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Albino B/N, a Warnig of sorts

Boots n all

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This is a copy of a thread from another forum that l visit Plecofanatic, those typing are from all over the world, rather than put the link l thought l might cut and paste so that we, if we are interested can discuss this also.

joegrimes writes........

Hello all, I'm new here and new to breeding plecos. I actually breed show guppies but would never ever be with out my dwarf bristlenose. I have mostly albinos. My question is this, I have a friend (I know that is a cheesy start but this is true) who keeps producing brown fry from albino parents. Now any other species of animal that I have ever bred has albino as recessive and albino X albino gives you albino. How does he keep getting browns from albinos? Are there such creatures as white (non-albino) bn plecos? And could these produce browns? Can plecos store sperm?

Please help the confused.

Later, Joe

Barbie replies.......

You are correct, albino bred to albino should throw only albino fry. The problem with this in albino ancistrus is that there are two or three different species kicking around that are albino. When you cross the two species, queeR, you get brown fry. There is also a "gold" ancistrus with dark eyes that looks like albino ancistrus, in all ways but the eyes. Those too will throw dark fry when crossed with an albino strain.

Basically he's creating hybrids, but in the common bristlenose, it's probably going to be difficult to make sure you aren't unless they're all purchased from the same source, IMO.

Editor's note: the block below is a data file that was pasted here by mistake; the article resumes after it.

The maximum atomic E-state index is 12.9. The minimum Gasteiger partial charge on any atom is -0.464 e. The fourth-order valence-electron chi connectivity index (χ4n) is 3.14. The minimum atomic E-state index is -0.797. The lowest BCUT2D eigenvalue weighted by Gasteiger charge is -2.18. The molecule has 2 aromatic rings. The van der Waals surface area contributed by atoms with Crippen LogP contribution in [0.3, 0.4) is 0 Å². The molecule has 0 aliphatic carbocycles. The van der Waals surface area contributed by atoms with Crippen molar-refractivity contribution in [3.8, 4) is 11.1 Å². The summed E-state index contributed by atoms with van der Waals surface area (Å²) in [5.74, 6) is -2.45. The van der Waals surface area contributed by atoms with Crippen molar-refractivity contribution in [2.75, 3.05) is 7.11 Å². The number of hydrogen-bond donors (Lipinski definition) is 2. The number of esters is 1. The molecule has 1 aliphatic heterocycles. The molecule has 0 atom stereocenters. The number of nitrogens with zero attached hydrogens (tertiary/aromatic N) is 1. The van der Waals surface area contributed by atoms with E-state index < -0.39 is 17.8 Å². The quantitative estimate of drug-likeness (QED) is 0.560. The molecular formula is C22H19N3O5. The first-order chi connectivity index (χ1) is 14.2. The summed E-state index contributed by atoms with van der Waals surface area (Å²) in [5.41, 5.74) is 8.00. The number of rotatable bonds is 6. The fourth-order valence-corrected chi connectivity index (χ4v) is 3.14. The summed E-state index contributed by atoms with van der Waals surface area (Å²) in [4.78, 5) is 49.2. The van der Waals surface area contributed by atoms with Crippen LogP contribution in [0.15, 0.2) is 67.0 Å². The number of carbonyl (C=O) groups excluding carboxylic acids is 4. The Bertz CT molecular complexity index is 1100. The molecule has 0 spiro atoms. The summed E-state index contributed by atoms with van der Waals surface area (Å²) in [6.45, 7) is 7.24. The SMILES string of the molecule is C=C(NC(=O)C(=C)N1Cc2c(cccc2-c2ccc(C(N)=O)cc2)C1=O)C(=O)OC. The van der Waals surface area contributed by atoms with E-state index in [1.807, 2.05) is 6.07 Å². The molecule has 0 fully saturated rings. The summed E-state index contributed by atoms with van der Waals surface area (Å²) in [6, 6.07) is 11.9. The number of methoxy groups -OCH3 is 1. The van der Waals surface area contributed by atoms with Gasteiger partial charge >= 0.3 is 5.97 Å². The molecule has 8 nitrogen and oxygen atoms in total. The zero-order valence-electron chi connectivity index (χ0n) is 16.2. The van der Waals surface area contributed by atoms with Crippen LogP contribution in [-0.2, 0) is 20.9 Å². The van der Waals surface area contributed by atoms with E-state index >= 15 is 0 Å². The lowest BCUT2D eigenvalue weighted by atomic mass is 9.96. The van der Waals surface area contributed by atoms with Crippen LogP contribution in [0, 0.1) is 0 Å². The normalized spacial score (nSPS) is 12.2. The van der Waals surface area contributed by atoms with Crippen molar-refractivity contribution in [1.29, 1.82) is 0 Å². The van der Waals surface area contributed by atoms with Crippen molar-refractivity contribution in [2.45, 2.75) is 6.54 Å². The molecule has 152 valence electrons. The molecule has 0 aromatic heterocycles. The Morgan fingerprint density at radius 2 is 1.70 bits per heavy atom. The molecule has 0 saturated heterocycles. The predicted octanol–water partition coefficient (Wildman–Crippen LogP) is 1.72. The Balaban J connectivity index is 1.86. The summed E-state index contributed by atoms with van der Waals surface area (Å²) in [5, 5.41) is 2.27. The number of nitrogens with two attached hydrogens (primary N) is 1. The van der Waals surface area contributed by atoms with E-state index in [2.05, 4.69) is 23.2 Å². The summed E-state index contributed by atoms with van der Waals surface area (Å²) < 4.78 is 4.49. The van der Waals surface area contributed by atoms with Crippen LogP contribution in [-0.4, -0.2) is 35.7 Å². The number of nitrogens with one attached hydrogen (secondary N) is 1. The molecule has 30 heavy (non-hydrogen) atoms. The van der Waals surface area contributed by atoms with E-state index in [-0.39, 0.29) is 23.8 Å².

End of quotes from that forum


Now when l buy fish l go out of my way to seek from 2 different suppliers, l have done so and are producing 100% albinos, but then again l do not know that the males or females came from which supplier blush.gif they all look the same to me

or is it simply that all the albinos here came from the one blood line?

has anyone had this happen to them? is everyone else producing 100% albino fry?

possibly our import laws are protecting us from getting this problem here in Australia thumb.gif

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albino bred to albino should throw only albino fry

This has to be wrong, right? Surely albino x albino would produce quite a few non albino (recessive) BN. However, these BN would carry the albino gene.

Am I right? Or completely wrong?

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Mike, lets assume albinism is controlled by a simple recessive (all the evidence in most species suggests this) This means there are 2 possible genes ALBINO/NORMAL. And each animal carries 1 pair of genes to command the trait (inherits 1 from mum and 1 from dad.)

To get albino offspring you need two parents carrying the albino gene. These will look like normal's if they carry one of each gene (split A/N). OR they may themselves be albino if they carry a pair of albino gene.


OK so lets assume:

both parents are albino (thats 4 albino genes)- 100% albino fry

1 albino parent, 1 split A/N (thats 3 albino genes)- ~50% albino fry - ~50% split A/N

2 split A/N parents (thats 2 albino genes)- ~25% albino fry,~50% split A/N, ~25% normals

1 normal parent, 1 albino parent -100% split A/N

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Yep, I just find using N for normal and A for albino is easier

You can draw up a simple matrix that helps explain the percentage of each offspring type too.

Also, "yy albino BN" is also homozygous, in that is carries only one type of gene (in that pair anyway).